The PSOE senator, José Carracao, has been speaking out again on Gibraltar. He does so as his party’s foreign affairs spokesman. As a former mayor of Jimena and president of the association of town halls of the Campo de Gibraltar, it is a subject he feels some confidence in tackling.
Of course I cannot view Carracao’s statements as a Spaniard – although Spain is my home, nor as a Gibraltarian – although I have written a weekly column about the Rock for 15 years. My opinions have to be as a Briton and hence it leaves me some what uncomfortable.
First he states that Britain’s interest in Gibraltar is purely military. Here I have to agree. Britain took the Rock in a military assault in 1703 and it was under the later Treaty of Utrecht that Spain ceded Gibraltar to what is now the UK in perpetuity. It is only in very recent years that the Governor of Gibraltar has ceased to be a military commander and the Rock has basically been a military fiefdom with little British interest in the rights of the native Gibraltarians. Indeed it is only now that the Rock has been freed from its colonial status, although views differ on that.
The importance of the Rock as a military base has decreased over the years but suddenly becomes strategic again when an emergency breaks out from Argentina to the Near East. However it did not stop British Premier Tony Blair along with his then Foreign Secretary Jack Straw seeking to do a deal with Spain by forcing the Rock to accept joint sovereignty. Certainly the opposition of Gibraltarians carried some weight but the real clincher was the Ministry of Defence that would not accept its bases being under a joint flag – and one has to wonder what input the USA made on this issue given that its nuclear subs and warships are frequent visitors.
Britain wants normal relations with Spain in the EU and is frustrated by the Gibraltar problem constantly rearing its head. If it hadn’t been for the military importance of the Rock the British Government would like to dump Gibraltar like a shot and to hell with its 30,000 inhabitants.
Although there is much song and dance about Princess Anne visiting Gibraltar this week, she was also there in 2003; the Queen and the Duke have stayed well clear. This is a British colony but there is simply no way its monarch would visit or rather be allowed to – compare that with the actions of the Spanish Royal Family who frequently visit Ceuta and Melilla and cock a snoot at the anger of Morocco.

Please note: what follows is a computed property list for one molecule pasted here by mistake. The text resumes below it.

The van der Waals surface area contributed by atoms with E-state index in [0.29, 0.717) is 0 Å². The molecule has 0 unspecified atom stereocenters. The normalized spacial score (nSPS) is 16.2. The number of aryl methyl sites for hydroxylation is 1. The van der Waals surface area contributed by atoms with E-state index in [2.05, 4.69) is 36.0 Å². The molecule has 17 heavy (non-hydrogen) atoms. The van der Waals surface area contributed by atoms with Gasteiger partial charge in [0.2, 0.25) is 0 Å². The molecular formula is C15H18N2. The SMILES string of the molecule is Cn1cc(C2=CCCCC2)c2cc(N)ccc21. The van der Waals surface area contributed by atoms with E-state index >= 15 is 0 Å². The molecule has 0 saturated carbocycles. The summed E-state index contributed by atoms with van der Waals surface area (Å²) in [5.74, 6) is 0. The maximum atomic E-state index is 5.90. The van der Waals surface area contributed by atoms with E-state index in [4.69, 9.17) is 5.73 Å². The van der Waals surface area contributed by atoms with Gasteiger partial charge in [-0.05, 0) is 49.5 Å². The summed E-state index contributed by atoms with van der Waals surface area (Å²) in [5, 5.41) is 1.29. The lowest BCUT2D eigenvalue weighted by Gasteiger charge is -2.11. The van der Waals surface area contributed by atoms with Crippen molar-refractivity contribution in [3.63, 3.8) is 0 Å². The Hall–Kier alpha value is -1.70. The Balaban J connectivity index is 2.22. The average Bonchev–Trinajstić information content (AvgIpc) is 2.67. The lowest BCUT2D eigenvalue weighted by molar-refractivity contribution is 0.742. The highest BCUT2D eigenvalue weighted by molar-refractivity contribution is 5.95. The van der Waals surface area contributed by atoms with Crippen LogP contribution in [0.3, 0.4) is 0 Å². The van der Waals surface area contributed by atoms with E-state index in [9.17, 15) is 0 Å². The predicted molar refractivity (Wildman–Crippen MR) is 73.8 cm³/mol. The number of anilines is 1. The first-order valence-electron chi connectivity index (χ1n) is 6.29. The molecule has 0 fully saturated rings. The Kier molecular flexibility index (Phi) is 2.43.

Carracao then goes on to say that he believes Britain is acting cynically in defending Gibraltar’s right to self-determination when it handed over six million Hong Kong residents to China in 1997 and moved 3,000 people forcible from Diego García in 1972.
On Hong Kong he is wrong because unlike Gibraltar where the Treaty of Utrecht gives the Rock to Britain in perpetuity the hold on Hong Kong was purely on a lease basis. The lease was up, so that was it. On Diego García Carracao is right – Britain behaved disgracefully towards its inhabitants, as it has towards the Ghurkhas and as it has in the past towards Gibraltarians and would again if the population wasn’t European and street wise enough to haul the British Government over some very hot coals.
It could be that Gibraltar’s long term future lies not with Britain or Spain but with Europe. The move in that direction will come from Gibraltar’s new wave of politicians who are waiting in the wings to take over in the coming years. However it was that wily old fox, the former chief minister and current leader of the GSLP, Joe Bossano who first pointed me in that direction. Several years ago he told me that he thought the long term future of Gibraltar might lay in a Europe in which Spain had divided on regional lines – the Basques, Catalans etc. As Joe Boss has indicated that he will step down sooner rather than later it will be left to his successors such as Fabian Picardo and the leader of the European looking Liberals, Dr Joseph Garcia, to tread that path.